wave

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English[edit]

Pronunciation[edit]

Etymology 1[edit]

From Middle English waven, from Old English wafian (to wave, fluctuate, waver in mind, wonder), from Proto-Germanic *wabōną, *wabjaną (to wander, sway), from Proto-Indo-European *webh- (to move to and from, wander). Cognate with Middle High German waben (to wave), Icelandic váfa (to fluctuate, waver, doubt). See also waver.

Verb[edit]

wave (third-person singular simple present waves, present participle waving, simple past and past participle waved)

  1. (intransitive) To move back and forth repeatedly.
    The flag waved in the gentle breeze.
    • 2011 October 1, Tom Fordyce, “Rugby World Cup 2011: England 16-12 Scotland”, BBC Sport:
      But the World Cup winning veteran's left boot was awry again, the attempt sliced horribly wide of the left upright, and the saltires were waving aloft again a moment later when a long pass in the England midfield was picked off to almost offer up a breakaway try.
  2. (intransitive) To wave one’s hand in greeting or departure.
    I waved goodbye from across the room.
  3. (intransitive) To have an undulating or wavy form.
  4. (transitive) To raise into inequalities of surface; to give an undulating form or surface to.
    • Shakespeare
      horns whelked and waved like the enridged sea
  5. (transitive) To produce waves to the hair.
  6. (intransitive, baseball) To swing and miss at a pitch.
    Jones waves at strike one.
  7. (transitive) To cause to move back and forth repeatedly.
    The starter waved the flag to begin the race.
  8. (transitive) To signal (someone or something) with a waving movement.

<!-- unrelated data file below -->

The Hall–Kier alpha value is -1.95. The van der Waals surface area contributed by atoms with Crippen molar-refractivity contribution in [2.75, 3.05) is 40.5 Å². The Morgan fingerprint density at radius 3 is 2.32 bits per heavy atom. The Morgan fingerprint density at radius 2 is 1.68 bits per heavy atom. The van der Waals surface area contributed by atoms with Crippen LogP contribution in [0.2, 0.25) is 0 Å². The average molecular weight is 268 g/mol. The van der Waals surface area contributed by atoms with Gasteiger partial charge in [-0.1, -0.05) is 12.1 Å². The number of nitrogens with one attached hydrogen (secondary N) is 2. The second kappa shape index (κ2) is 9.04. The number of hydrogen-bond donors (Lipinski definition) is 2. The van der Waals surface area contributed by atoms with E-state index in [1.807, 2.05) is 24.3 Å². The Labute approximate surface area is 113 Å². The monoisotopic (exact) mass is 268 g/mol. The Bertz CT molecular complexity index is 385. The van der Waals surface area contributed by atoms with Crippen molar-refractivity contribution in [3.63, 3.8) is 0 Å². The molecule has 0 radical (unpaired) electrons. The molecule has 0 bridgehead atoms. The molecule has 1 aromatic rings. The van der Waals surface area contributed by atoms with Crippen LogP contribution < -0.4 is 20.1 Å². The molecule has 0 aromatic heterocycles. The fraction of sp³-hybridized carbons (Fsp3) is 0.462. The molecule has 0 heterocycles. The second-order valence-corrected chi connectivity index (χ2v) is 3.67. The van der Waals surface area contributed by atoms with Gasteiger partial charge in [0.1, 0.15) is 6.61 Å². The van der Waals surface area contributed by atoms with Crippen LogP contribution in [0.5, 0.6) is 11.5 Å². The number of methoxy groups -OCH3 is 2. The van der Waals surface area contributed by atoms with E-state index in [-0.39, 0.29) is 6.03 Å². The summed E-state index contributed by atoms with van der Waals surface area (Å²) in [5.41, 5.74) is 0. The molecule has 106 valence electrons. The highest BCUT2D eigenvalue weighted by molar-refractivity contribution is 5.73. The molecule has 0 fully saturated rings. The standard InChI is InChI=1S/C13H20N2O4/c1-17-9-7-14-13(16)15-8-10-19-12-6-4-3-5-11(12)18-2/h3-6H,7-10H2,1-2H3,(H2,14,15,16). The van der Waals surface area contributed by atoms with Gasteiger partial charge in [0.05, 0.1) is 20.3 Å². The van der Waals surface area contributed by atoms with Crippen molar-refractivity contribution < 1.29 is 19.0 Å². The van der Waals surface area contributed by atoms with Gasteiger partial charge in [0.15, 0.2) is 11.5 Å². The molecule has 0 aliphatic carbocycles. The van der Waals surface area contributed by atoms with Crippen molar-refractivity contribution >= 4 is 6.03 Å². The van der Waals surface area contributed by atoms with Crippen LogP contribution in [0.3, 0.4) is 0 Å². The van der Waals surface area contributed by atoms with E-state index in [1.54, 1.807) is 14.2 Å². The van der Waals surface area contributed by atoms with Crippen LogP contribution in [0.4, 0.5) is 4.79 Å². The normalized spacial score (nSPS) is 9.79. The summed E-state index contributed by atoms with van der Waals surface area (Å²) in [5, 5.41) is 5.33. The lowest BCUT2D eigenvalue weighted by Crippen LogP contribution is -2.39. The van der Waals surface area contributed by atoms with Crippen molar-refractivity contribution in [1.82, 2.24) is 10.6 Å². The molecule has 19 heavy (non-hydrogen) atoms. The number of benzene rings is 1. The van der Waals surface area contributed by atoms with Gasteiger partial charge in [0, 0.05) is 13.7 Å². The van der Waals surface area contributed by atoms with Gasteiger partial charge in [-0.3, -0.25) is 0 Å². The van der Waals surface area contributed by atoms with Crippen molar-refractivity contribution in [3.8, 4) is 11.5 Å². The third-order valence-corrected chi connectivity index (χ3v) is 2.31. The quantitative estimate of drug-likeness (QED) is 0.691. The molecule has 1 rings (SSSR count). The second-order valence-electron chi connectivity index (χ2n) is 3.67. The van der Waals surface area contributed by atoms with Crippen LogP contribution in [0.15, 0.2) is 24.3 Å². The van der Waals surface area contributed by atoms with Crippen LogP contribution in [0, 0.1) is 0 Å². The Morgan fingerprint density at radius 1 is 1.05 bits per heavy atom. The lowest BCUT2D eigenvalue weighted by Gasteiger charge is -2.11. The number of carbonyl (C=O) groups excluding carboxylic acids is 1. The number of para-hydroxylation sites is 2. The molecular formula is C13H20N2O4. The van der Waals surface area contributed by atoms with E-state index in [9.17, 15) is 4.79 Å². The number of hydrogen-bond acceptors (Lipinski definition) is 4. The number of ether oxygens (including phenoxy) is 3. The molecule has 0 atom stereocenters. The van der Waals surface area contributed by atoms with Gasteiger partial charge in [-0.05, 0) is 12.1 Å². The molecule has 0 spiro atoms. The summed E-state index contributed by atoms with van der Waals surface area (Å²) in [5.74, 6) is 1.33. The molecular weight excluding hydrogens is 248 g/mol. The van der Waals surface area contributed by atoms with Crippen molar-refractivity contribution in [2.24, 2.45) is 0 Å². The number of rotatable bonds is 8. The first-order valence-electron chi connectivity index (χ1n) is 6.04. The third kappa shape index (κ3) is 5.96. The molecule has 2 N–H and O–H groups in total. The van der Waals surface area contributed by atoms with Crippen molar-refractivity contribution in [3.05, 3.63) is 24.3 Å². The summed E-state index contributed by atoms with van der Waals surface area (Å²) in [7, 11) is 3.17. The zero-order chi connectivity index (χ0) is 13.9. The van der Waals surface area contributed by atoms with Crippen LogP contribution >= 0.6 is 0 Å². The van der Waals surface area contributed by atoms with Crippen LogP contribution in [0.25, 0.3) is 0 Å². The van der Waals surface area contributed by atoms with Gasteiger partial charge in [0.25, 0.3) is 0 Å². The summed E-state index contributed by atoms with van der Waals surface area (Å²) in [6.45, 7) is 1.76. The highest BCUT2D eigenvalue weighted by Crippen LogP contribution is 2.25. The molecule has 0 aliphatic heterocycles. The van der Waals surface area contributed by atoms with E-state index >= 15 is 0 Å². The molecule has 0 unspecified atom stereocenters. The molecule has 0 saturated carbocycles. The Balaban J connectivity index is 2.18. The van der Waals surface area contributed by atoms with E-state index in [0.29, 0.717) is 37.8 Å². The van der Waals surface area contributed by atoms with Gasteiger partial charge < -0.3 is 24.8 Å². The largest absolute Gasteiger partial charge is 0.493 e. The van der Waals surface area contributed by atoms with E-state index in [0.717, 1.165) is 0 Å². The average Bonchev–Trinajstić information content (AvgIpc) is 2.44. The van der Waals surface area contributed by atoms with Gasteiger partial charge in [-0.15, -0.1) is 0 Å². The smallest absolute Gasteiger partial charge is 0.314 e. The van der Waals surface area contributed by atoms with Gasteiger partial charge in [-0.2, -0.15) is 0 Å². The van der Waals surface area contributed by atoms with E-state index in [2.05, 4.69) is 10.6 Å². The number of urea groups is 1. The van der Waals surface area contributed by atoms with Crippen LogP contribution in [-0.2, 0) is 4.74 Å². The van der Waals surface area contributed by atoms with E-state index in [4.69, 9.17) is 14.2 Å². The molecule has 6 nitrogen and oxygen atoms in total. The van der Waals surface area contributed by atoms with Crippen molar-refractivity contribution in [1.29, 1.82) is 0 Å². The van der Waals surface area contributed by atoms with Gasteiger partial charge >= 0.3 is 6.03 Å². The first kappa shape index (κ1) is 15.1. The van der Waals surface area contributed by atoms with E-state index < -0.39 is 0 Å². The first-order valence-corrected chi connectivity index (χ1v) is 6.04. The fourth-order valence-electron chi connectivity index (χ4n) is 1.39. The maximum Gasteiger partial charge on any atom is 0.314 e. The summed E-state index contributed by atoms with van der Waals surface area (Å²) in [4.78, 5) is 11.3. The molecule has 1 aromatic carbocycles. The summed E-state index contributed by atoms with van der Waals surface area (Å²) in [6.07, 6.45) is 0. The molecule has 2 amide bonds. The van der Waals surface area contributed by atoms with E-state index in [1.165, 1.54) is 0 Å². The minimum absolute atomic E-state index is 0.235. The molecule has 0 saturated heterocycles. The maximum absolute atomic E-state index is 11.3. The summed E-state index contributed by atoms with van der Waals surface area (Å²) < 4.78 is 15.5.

9. (intransitive, obsolete) To fluctuate; to waver; to be in an unsettled state.
    • Shakespeare
      He waved indifferently 'twixt doing them neither good nor harm.
  10. To move like a wave, or by floating; to waft.
    (Can we find and add a quotation of Sir Thomas Browne to this entry?)
  11. To call attention to, or give a direction or command to, by a waving motion, as of the hand; to signify by waving; to beckon; to signal; to indicate.
    • Shakespeare
      Look, with what courteous action / It waves you to a more removed ground.
    • Tennyson
      She spoke, and bowing waved / Dismissal.
Derived terms[edit]
Translations[edit]

Etymology 2[edit]

The wave after a ferry (1)

From Middle English *wave, wawe, waghe (wave), partially from waven (to fluctuate, wave) (see above) and partially from Old English wǣg (a wave, billow, motion, water, flood, sea), from Proto-Germanic *wēgaz (motion, storm, wave), from Proto-Indo-European *weǵhe- (to drag, carry). Cognate with North Frisian weage (wave, flood, sea), German Woge (wave), French vague (wave) (from Germanic), Gothic 𐍅𐌴𐌲𐍃 (wēgs, a wave). See also waw.

Noun[edit]

wave (plural waves)

  1. A moving disturbance in the level of a body of water; an undulation.
    The wave traveled from the center of the lake before breaking on the shore.
  2. (physics) A moving disturbance in the energy level of a field.
    Gravity waves, while predicted by theory for decades, have been notoriously difficult to detect.
  3. A shape that alternatingly curves in opposite directions.
    Her hair had a nice wave to it.
    sine wave
  4. (figuratively) A sudden unusually large amount of something that is temporarily experienced.
    A wave of shoppers stampeded through the door when the store opened for its Christmas discount special.
    A wave of retirees began moving to the coastal area.
    A wave of emotion overcame her when she thought about her son who was killed in battle.
    • 2011 January 11, Jonathan Stevenson, “West Ham 2 - 1 Birmingham”, BBC:
      Foster had been left unsighted by Scott Dann's positioning at his post, but the goalkeeper was about to prove his worth to Birmingham by keeping them in the game with a series of stunning saves as West Ham produced waves after wave of attack in their bid to find a crucial second goal.
  5. A sideway movement of the hand(s).
    With a wave of the hand.
  6. A group activity in a crowd imitating a wave going through water, where people in successive parts of the crowd stand and stretch upward, then sit. Usually referred to as "the wave"
Derived terms[edit]
Synonyms[edit]
  • (an undulation): und (obsolete, rare)
Translations[edit]

Etymology 3[edit]

See waive.

Verb[edit]

wave (third-person singular simple present waves, present participle waving, simple past and past participle waved)

  1. obsolete spelling of waive